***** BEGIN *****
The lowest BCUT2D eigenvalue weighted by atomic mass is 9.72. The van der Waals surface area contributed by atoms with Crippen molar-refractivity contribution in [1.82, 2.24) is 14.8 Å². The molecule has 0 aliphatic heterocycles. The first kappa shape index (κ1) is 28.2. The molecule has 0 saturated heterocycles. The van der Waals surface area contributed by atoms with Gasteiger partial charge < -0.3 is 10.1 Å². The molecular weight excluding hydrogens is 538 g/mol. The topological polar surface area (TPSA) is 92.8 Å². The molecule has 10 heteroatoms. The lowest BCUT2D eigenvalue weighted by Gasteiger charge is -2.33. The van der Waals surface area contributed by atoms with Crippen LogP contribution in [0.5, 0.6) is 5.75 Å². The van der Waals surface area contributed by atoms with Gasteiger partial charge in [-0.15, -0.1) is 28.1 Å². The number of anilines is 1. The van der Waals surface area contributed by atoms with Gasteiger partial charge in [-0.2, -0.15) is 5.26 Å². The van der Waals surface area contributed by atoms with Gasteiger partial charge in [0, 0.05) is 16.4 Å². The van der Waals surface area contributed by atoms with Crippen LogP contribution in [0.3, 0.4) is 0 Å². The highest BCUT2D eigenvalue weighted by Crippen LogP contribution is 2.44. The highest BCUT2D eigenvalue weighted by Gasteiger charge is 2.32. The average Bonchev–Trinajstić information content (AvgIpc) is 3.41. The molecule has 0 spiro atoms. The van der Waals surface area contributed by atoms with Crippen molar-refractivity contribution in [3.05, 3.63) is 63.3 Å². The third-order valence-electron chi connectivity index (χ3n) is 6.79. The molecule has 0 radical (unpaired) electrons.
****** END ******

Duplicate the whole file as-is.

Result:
The lowest BCUT2D eigenvalue weighted by atomic mass is 9.72. The van der Waals surface area contributed by atoms with Crippen molar-refractivity contribution in [1.82, 2.24) is 14.8 Å². The molecule has 0 aliphatic heterocycles. The first kappa shape index (κ1) is 28.2. The molecule has 0 saturated heterocycles. The van der Waals surface area contributed by atoms with Gasteiger partial charge < -0.3 is 10.1 Å². The molecular weight excluding hydrogens is 538 g/mol. The topological polar surface area (TPSA) is 92.8 Å². The molecule has 10 heteroatoms. The lowest BCUT2D eigenvalue weighted by Gasteiger charge is -2.33. The van der Waals surface area contributed by atoms with Crippen LogP contribution in [0.5, 0.6) is 5.75 Å². The van der Waals surface area contributed by atoms with Gasteiger partial charge in [-0.15, -0.1) is 28.1 Å². The number of anilines is 1. The van der Waals surface area contributed by atoms with Gasteiger partial charge in [-0.2, -0.15) is 5.26 Å². The van der Waals surface area contributed by atoms with Gasteiger partial charge in [0, 0.05) is 16.4 Å². The van der Waals surface area contributed by atoms with Crippen LogP contribution in [0.3, 0.4) is 0 Å². The highest BCUT2D eigenvalue weighted by Crippen LogP contribution is 2.44. The highest BCUT2D eigenvalue weighted by Gasteiger charge is 2.32. The average Bonchev–Trinajstić information content (AvgIpc) is 3.41. The molecule has 0 spiro atoms. The van der Waals surface area contributed by atoms with Crippen molar-refractivity contribution in [3.05, 3.63) is 63.3 Å². The third-order valence-electron chi connectivity index (χ3n) is 6.79. The molecule has 0 radical (unpaired) electrons.